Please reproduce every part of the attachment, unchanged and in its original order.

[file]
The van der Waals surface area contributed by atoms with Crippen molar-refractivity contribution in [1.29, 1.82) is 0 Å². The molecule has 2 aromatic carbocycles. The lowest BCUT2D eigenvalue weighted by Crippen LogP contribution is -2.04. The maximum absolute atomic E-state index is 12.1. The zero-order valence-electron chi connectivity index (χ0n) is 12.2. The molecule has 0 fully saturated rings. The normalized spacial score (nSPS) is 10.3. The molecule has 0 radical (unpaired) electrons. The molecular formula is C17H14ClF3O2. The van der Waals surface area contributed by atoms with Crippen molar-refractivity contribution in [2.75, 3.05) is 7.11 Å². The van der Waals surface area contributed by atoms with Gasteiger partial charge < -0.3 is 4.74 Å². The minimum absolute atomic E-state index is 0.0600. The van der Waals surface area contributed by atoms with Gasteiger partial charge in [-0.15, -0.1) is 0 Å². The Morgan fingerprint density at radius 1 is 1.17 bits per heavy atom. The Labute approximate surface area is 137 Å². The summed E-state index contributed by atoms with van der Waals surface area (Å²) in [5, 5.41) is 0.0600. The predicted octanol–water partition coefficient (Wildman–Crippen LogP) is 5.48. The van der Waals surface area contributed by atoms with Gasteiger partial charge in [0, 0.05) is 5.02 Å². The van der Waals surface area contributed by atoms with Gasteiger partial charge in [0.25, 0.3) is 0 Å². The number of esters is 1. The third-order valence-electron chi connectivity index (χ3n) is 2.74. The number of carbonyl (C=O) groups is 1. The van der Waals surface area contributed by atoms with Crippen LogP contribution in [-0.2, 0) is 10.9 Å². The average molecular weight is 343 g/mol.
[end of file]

The van der Waals surface area contributed by atoms with Crippen molar-refractivity contribution in [1.29, 1.82) is 0 Å². The molecule has 2 aromatic carbocycles. The lowest BCUT2D eigenvalue weighted by Crippen LogP contribution is -2.04. The maximum absolute atomic E-state index is 12.1. The zero-order valence-electron chi connectivity index (χ0n) is 12.2. The molecule has 0 fully saturated rings. The normalized spacial score (nSPS) is 10.3. The molecule has 0 radical (unpaired) electrons. The molecular formula is C17H14ClF3O2. The van der Waals surface area contributed by atoms with Crippen molar-refractivity contribution in [2.75, 3.05) is 7.11 Å². The van der Waals surface area contributed by atoms with Gasteiger partial charge < -0.3 is 4.74 Å². The minimum absolute atomic E-state index is 0.0600. The van der Waals surface area contributed by atoms with Gasteiger partial charge in [-0.15, -0.1) is 0 Å². The Morgan fingerprint density at radius 1 is 1.17 bits per heavy atom. The Labute approximate surface area is 137 Å². The summed E-state index contributed by atoms with van der Waals surface area (Å²) in [5, 5.41) is 0.0600. The predicted octanol–water partition coefficient (Wildman–Crippen LogP) is 5.48. The van der Waals surface area contributed by atoms with Gasteiger partial charge in [0, 0.05) is 5.02 Å². The van der Waals surface area contributed by atoms with Gasteiger partial charge in [0.25, 0.3) is 0 Å². The number of esters is 1. The third-order valence-electron chi connectivity index (χ3n) is 2.74. The number of carbonyl (C=O) groups is 1. The van der Waals surface area contributed by atoms with Crippen LogP contribution in [-0.2, 0) is 10.9 Å². The average molecular weight is 343 g/mol.